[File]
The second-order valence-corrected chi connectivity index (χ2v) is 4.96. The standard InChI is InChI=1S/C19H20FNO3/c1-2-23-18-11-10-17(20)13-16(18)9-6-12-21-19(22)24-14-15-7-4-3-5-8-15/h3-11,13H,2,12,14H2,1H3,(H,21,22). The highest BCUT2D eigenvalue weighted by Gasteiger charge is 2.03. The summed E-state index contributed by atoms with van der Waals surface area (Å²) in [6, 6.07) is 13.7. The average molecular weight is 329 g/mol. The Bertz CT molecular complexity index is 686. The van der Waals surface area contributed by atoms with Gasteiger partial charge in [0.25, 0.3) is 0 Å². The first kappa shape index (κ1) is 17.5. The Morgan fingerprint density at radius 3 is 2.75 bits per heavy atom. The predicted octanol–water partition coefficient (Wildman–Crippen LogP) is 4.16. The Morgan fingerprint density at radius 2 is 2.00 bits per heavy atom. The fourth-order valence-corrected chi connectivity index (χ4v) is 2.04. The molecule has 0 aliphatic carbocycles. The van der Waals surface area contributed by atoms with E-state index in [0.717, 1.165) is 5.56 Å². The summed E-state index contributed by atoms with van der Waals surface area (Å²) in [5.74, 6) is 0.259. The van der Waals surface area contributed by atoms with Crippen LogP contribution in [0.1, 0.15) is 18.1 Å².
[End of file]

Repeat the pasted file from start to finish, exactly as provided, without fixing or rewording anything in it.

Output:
The second-order valence-corrected chi connectivity index (χ2v) is 4.96. The standard InChI is InChI=1S/C19H20FNO3/c1-2-23-18-11-10-17(20)13-16(18)9-6-12-21-19(22)24-14-15-7-4-3-5-8-15/h3-11,13H,2,12,14H2,1H3,(H,21,22). The highest BCUT2D eigenvalue weighted by Gasteiger charge is 2.03. The summed E-state index contributed by atoms with van der Waals surface area (Å²) in [6, 6.07) is 13.7. The average molecular weight is 329 g/mol. The Bertz CT molecular complexity index is 686. The van der Waals surface area contributed by atoms with Gasteiger partial charge in [0.25, 0.3) is 0 Å². The first kappa shape index (κ1) is 17.5. The Morgan fingerprint density at radius 3 is 2.75 bits per heavy atom. The predicted octanol–water partition coefficient (Wildman–Crippen LogP) is 4.16. The Morgan fingerprint density at radius 2 is 2.00 bits per heavy atom. The fourth-order valence-corrected chi connectivity index (χ4v) is 2.04. The molecule has 0 aliphatic carbocycles. The van der Waals surface area contributed by atoms with E-state index in [0.717, 1.165) is 5.56 Å². The summed E-state index contributed by atoms with van der Waals surface area (Å²) in [5.74, 6) is 0.259. The van der Waals surface area contributed by atoms with Crippen LogP contribution in [0.1, 0.15) is 18.1 Å².